…I wish! A call from the fencing contractor means we might have a paddock fence sometime next week, so the rush was on to level the 2 foot step from the paddock to the main field. Gary and Liz next door needed to level it as it crossed a vegetable plot in their land, and we needed to level it as it would prove rather inconvenient to jump 2 feet every time we wanted to enter the field!
The other problem with this border is that it’s the lowest level in that corner of the field and in heavy rain we endÂ up with a decent pond – not something you want on your entrance or veggie patch. Our solution was to collectively remove the headland strip from the main field, which was about 5′ across and 1′ deep, and drop the soil into the ditch in the water logged paddock to raise it. Before we did any moving of soil we needed to lift the turf so we could reuse it, and peel back the existing fence (sheep netting and barbed wire) on the border so we could shovel the soil across.
On removing the turf we thought it would be a good time to see just how deep the surface water level is around by us. We know we’re in a 100 year flood plain, but the farmers like the land as whilst it does get wet in heavy downpours, there’s enough flint in the soil to help it drain quickly. The soil is also sandy loam, so good for growing most things 🙂 We dug down and no sooner had we dug a spade’s depth in the lower levelled paddock did we hit water. This means our houses are only about 3 feet above surface water level – admittedly after it’s been constantly raining. We felt quite cheery about this as one of the plans is to build a well for us all to use. We have them dotted around us in fields and front gardens, but the pump outside ours was removed a while ago, so we thought we’d put a new one in to the rear of the cottages. To be honest, for irrigation purposes, we could probably get away with digging a pond! The water level is so high as we are in the Trent Wash and, as someone pointed out to us, only 25% of the water travelling down the valley is visible in the river – the rest moves through the ground! So what we were actually looking at was the River Trent running under our feet! Sure enough, when we dug a channel out we could see, as it filled slowly, that the current was ever-so-slightly running in the same direction as the river over a mile away! We dug this channel out to about 3 feet below our final level and filled it 12″ high with flint pebbles we’d rescued from our vegetable patches. We then backfilled it with almost 2′ of top soil from the headland and replaced the turf. We hope this will help that part of the paddock to drain quicker, but we know with the extra foot of soil we’ve added that the water level is at least 2′ below now, so great for roots but won’t sit high enough to water-log our root veg.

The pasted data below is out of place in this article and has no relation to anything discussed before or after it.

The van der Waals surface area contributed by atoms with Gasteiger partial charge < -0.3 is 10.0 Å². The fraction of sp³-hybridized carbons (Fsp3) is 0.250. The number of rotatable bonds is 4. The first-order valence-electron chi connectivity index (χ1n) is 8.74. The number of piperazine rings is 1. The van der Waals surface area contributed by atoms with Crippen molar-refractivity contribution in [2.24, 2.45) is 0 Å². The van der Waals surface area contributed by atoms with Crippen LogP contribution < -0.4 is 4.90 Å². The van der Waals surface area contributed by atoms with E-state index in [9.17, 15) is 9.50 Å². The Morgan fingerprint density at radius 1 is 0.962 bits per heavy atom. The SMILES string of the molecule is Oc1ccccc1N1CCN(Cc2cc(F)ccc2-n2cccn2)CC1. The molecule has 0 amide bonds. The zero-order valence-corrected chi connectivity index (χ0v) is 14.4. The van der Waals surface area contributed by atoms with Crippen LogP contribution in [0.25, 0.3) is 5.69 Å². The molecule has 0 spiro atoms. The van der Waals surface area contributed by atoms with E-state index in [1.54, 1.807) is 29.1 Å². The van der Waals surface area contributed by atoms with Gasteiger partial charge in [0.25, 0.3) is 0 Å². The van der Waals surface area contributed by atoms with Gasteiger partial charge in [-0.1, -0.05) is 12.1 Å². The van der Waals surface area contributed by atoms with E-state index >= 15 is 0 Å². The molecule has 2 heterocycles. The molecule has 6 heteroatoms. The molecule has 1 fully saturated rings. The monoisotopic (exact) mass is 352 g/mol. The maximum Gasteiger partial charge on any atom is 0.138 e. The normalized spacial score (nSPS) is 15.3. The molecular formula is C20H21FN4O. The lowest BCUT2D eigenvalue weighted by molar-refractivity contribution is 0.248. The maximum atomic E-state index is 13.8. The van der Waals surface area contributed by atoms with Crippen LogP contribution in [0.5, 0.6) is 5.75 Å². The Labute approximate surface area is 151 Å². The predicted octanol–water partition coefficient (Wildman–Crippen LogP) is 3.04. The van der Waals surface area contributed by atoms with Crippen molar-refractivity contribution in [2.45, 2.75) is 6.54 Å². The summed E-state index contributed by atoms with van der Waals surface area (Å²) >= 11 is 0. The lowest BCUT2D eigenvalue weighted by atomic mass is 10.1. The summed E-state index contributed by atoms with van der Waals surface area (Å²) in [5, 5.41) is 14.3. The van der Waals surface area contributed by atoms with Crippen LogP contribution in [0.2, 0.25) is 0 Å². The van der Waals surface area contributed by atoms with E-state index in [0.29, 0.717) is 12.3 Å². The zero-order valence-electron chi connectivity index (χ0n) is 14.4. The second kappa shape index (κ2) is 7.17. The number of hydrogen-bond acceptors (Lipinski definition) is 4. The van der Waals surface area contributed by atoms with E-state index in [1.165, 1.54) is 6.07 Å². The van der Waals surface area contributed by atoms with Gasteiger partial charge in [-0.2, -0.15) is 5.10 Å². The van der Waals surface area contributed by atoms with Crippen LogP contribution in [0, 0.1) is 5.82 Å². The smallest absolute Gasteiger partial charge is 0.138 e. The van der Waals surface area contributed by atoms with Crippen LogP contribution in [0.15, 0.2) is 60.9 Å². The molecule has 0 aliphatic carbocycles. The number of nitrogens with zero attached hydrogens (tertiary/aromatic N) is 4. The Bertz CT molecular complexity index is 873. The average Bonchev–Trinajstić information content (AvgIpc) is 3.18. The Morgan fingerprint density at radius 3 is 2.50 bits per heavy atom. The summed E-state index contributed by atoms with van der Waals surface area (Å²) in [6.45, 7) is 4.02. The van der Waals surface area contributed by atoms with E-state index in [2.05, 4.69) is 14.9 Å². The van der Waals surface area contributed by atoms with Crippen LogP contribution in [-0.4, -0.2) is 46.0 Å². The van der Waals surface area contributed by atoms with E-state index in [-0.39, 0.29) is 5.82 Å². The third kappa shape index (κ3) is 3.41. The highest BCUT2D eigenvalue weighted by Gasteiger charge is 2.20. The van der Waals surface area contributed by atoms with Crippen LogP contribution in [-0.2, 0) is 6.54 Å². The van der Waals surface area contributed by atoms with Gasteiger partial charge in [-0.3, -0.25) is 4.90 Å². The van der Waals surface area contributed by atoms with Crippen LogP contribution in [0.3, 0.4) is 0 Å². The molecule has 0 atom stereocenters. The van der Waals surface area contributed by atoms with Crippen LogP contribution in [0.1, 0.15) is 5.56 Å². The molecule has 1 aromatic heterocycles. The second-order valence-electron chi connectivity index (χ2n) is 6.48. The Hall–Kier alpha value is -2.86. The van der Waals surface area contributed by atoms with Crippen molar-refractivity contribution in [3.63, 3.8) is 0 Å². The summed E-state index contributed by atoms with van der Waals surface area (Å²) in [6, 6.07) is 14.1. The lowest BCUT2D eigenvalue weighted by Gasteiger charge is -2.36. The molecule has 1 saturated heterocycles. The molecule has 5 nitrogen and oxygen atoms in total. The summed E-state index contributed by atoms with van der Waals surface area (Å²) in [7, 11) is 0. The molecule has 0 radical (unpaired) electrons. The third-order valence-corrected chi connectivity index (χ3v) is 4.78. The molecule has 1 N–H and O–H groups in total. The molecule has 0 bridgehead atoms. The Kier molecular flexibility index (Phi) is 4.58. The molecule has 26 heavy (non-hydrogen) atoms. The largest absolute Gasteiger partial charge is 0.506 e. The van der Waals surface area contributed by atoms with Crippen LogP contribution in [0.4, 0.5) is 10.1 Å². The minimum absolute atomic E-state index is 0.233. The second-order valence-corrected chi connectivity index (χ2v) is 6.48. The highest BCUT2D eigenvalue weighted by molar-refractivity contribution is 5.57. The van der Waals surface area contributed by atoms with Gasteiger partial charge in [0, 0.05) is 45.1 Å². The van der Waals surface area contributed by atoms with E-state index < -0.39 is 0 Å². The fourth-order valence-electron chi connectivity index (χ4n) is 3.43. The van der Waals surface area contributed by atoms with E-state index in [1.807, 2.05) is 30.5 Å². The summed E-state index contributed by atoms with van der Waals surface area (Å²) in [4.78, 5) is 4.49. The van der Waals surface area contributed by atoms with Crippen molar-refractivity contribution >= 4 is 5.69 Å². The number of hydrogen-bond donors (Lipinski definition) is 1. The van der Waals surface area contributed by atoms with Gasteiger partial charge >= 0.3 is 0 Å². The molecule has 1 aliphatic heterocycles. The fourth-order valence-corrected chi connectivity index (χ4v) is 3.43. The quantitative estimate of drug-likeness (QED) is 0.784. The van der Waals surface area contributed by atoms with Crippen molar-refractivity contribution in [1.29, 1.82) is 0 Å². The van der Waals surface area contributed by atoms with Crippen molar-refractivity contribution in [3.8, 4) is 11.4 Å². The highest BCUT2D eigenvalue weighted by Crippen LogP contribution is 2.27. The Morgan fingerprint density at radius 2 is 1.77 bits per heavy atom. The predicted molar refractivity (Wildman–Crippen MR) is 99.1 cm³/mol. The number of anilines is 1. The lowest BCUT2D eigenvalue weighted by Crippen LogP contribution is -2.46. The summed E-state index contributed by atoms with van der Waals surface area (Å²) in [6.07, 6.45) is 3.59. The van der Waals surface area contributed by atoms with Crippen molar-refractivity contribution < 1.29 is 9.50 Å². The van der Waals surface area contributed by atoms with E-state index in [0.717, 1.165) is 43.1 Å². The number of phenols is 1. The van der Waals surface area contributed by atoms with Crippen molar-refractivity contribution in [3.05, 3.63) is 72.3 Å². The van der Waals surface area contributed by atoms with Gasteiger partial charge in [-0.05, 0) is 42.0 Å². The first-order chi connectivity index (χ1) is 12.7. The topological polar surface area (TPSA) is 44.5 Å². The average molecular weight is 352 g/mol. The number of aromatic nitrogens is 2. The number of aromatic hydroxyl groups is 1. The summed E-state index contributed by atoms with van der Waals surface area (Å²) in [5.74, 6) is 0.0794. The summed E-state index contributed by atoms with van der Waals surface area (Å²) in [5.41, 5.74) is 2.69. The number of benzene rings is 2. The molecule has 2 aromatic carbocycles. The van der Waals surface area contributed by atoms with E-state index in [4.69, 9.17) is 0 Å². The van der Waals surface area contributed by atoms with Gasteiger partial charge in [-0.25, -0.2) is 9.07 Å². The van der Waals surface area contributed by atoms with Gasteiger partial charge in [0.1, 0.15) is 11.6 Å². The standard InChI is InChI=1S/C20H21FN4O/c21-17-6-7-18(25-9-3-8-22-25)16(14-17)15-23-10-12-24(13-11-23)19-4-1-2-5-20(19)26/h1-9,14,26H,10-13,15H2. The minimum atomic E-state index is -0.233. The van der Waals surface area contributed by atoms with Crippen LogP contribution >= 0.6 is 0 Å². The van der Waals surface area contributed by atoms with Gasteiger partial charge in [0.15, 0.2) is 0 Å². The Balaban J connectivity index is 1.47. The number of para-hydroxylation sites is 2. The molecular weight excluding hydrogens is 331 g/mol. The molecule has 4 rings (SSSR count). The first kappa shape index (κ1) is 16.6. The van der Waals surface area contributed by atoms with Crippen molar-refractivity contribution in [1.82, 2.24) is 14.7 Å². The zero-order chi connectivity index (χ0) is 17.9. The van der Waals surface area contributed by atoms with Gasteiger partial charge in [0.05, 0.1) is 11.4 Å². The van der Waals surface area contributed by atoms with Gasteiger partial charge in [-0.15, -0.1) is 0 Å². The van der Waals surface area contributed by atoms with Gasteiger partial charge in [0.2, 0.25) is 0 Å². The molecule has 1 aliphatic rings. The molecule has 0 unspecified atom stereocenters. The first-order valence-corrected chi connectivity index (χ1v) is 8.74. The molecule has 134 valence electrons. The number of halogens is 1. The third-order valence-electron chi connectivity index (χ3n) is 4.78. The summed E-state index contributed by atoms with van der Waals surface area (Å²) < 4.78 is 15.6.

All of this took 2 solid days of digging and moving the soil, but it sure was worth it! Gary and Liz now have a flat vegetable patch and we have a smooth-ish transition from the paddock to Acre Field.
On other fronts, the tomatoes inside are almost ready to pot into individual pots, the cucumbers are showing their faces, as are the marigolds and nasturtiums, and I believe some lettuce outside are peeking out! Things are happening 🙂 We also have around 25 house sparrows, up from 5 the first year we moved in. We put this down to no more cats that the previous owner had, extra sparrow boxes we’ve put up, and regular seed being put out by Suz. Excellent!
Our two new chickens are now laying as well, so we’re getting around 18 eggs a week at the moment which is plenty!
Last but not least, a coupe of shots of the rear of the cottages as another reminder of what they used to look like 🙂